The primary benefit of plant-based protein vs whey protein is the fact that whey protein is derived from cows’ milk, so it contains lactose, a milk sugar that many people are sensitive to.

Additionally, if you are vegan or follow a plant-based diet that excludes the consumption of dairy products, you will want to choose plant protein vs whey protein powder.

There is a potential to experience digestive issues with either whey or plant-based protein.

Somone scooping protein powder out of a tub.

If you have a sensitivity to lactose, you definitely want to look for a whey protein powder that is made from either whey protein isolate or whey proteins hydro-isolate. 

If these still give you gastrointestinal distress, you should consider switching to soy protein powder or another plant-based protein powder blend.

Many plant-based protein powders use pea protein, which can cause bloating, particularly for those who are sensitive to FODMAPS, and plant-based protein powders typically contain more fiber than whey protein powder.

Hemp and pea protein are high in fiber, which is one of the benefits of choosing a plant-based protein powder vs whey, but excessive fiber intake can cause gas, bloating, and diarrhea, especially if you bump up your fiber intake suddenly.

For this reason, if you are going to start incorporating plant-based protein powder into your diet and the protein powder contains a lot of fiber per serving, try to incorporate the protein powder gradually, slowly increasing your daily intake to help your digestive system adjust to handling more fiber.

Vanilla protein powder.

Whey Protein vs Plant Protein Powder: Taste and Texture

Taste and texture preferences for any food are certainly subjective, but most people find that the texture is better in whey protein vs plant-based protein powder.

Whey protein tends to be smoother because the powder is finer, so it dissolves more readily into water or whatever liquid you are using. Some plant protein powders can be somewhat gritty. 

Of course, there are exceptions in both cases, so you might need to try a couple of different products to find one that you like best.

Whey Protein vs Plant Protein: Muscle Growth and Weight Loss

Although soy (and most plant-based protein powder blends) and whey protein contain all of the essential amino acids, there is a higher percentage of essential amino acids in whey vs plant-based protein.

Chocolate protein powder.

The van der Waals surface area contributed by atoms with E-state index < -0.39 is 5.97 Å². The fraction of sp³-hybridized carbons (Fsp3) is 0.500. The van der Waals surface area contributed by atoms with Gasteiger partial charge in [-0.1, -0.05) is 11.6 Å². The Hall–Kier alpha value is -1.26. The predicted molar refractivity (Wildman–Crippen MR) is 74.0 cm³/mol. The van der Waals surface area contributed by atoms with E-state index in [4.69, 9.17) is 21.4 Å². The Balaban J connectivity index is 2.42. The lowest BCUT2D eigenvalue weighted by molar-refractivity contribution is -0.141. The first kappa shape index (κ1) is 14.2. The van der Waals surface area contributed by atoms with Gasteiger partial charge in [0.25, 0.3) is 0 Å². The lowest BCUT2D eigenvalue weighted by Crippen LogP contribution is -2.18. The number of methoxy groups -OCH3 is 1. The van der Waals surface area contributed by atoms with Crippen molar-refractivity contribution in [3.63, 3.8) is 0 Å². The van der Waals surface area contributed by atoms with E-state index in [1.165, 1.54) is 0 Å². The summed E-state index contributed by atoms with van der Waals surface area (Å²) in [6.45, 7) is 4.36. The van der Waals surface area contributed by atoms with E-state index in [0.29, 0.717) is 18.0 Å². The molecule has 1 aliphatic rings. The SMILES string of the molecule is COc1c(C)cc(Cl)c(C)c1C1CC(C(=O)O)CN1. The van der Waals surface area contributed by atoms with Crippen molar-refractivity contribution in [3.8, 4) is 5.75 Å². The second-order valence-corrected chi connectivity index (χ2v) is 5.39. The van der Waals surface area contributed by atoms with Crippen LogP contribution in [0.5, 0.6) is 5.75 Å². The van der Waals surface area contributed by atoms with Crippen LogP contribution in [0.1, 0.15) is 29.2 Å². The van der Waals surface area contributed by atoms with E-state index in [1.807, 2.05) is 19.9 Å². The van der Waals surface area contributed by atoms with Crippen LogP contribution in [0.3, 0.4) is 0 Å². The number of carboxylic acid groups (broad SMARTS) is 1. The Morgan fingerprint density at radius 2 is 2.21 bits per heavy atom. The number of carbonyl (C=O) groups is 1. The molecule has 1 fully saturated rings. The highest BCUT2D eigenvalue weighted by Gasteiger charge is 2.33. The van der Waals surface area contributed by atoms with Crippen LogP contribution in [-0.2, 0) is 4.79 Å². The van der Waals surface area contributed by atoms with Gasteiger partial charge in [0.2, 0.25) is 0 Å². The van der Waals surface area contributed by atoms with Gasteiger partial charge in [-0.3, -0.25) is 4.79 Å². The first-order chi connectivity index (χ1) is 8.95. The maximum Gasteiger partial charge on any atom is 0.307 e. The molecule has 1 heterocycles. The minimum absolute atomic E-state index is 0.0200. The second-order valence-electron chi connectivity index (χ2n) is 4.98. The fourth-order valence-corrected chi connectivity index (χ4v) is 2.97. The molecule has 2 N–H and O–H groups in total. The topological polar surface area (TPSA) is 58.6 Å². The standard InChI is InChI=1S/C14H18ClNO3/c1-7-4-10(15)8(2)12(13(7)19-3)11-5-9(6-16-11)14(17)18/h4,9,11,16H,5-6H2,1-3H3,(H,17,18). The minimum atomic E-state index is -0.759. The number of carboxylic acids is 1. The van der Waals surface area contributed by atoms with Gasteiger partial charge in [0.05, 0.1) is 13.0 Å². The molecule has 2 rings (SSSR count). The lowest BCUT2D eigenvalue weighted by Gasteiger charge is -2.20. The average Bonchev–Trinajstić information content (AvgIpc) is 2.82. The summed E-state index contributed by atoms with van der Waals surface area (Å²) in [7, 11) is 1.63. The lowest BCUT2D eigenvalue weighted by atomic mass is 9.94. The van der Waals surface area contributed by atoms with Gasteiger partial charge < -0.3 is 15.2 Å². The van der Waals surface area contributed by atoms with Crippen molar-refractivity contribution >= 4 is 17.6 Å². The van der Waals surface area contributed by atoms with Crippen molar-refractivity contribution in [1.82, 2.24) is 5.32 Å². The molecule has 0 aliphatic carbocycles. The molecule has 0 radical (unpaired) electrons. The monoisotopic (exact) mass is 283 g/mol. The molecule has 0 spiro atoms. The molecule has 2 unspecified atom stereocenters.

Some of the amino acids are called “essential“ amino acids, which means that they must be consumed in the diet because the body is unable to manufacture them endogenously.

A “complete protein“ is a protein that provides at least some of all of the nine essential amino acids. It may or may not have any or all of the remaining nonessential amino acids.

According to the Cleveland Clinic, the essential amino acids include histidine, isoleucine, leucine, lysine, methionine, phenylalanine, threonine, tryptophan, and valine.

Additionally, one of the benefits of choosing whey protein vs plant-based protein powder is that whey protein has the highest biological value (BV) of any of the common protein sources used in protein powders.

This means that the amino acids contained within whey protein powder are more readily absorbed so that you are getting more of the protein that is actually in the protein powder.

A variety of scoops of different protein powders.

Although many people believe that it is better to choose whey vs plant-based protein powder for muscle growth, studies have found that as long as the protein powders provide a similar number of grams of total protein and BCAAs per serving, whey and plant-based protein powders are equally effective at building muscle or promoting muscle hypertrophy.

Evidence also suggests that strength gains can be similar when consuming plant-based protein or whey protein powders as long as the protein powders provide a similar amino acid profile.

Whether you decide to choose whey protein powder or plant-based protein powder, the recommendation is to choose a protein powder that provides 20 to 30 grams of protein and 5 to 12 grams of BCAAs per serving.

Furthermore, of the grams of BCAAs, there should ideally be at least 3 grams of leucine.

Leucine is one of the three branched-chain amino acids (along with isoleucine and valine). 

This BCAA has been shown to be especially effective at supporting muscle growth.

Keep in mind that although protein powders are convenient, whenever possible, consider real food alternatives that are high in protein, such as hard-boiled eggs, Greek yogurt, cottage cheese, chicken breast, fish, soy, seitan, and lean meats.

For a list of high-protein foods, click here.

A variety of high-protein foods such as chicken, beef, dairy products and nuts.
Photo of author
Amber Sayer is a Fitness, Nutrition, and Wellness Writer and Editor, as well as a NASM-Certified Nutrition Coach and UESCA-certified running, endurance nutrition, and triathlon coach. She holds two Masters Degrees—one in Exercise Science and one in Prosthetics and Orthotics. As a Certified Personal Trainer and running coach for 12 years, Amber enjoys staying active and helping others do so as well. In her free time, she likes running, cycling, cooking, and tackling any type of puzzle.